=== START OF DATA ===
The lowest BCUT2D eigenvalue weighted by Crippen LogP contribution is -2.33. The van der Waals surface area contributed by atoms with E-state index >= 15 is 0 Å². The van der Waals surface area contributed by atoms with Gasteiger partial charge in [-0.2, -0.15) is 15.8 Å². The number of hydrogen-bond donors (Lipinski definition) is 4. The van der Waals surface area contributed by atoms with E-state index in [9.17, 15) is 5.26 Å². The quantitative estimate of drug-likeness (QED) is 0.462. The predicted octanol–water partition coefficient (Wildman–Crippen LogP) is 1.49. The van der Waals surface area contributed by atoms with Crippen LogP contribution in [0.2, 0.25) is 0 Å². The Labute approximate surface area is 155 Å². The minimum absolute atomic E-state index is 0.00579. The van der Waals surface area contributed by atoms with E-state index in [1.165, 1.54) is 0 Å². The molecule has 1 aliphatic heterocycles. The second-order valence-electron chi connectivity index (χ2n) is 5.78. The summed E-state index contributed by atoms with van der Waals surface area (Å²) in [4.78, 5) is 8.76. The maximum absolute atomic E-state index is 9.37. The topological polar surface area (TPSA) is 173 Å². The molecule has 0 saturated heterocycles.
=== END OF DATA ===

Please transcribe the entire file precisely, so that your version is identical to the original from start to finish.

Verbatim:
The lowest BCUT2D eigenvalue weighted by Crippen LogP contribution is -2.33. The van der Waals surface area contributed by atoms with E-state index >= 15 is 0 Å². The van der Waals surface area contributed by atoms with Gasteiger partial charge in [-0.2, -0.15) is 15.8 Å². The number of hydrogen-bond donors (Lipinski definition) is 4. The van der Waals surface area contributed by atoms with E-state index in [9.17, 15) is 5.26 Å². The quantitative estimate of drug-likeness (QED) is 0.462. The predicted octanol–water partition coefficient (Wildman–Crippen LogP) is 1.49. The van der Waals surface area contributed by atoms with Crippen LogP contribution in [0.2, 0.25) is 0 Å². The Labute approximate surface area is 155 Å². The minimum absolute atomic E-state index is 0.00579. The van der Waals surface area contributed by atoms with E-state index in [1.165, 1.54) is 0 Å². The molecule has 1 aliphatic heterocycles. The second-order valence-electron chi connectivity index (χ2n) is 5.78. The summed E-state index contributed by atoms with van der Waals surface area (Å²) in [4.78, 5) is 8.76. The maximum absolute atomic E-state index is 9.37. The topological polar surface area (TPSA) is 173 Å². The molecule has 0 saturated heterocycles.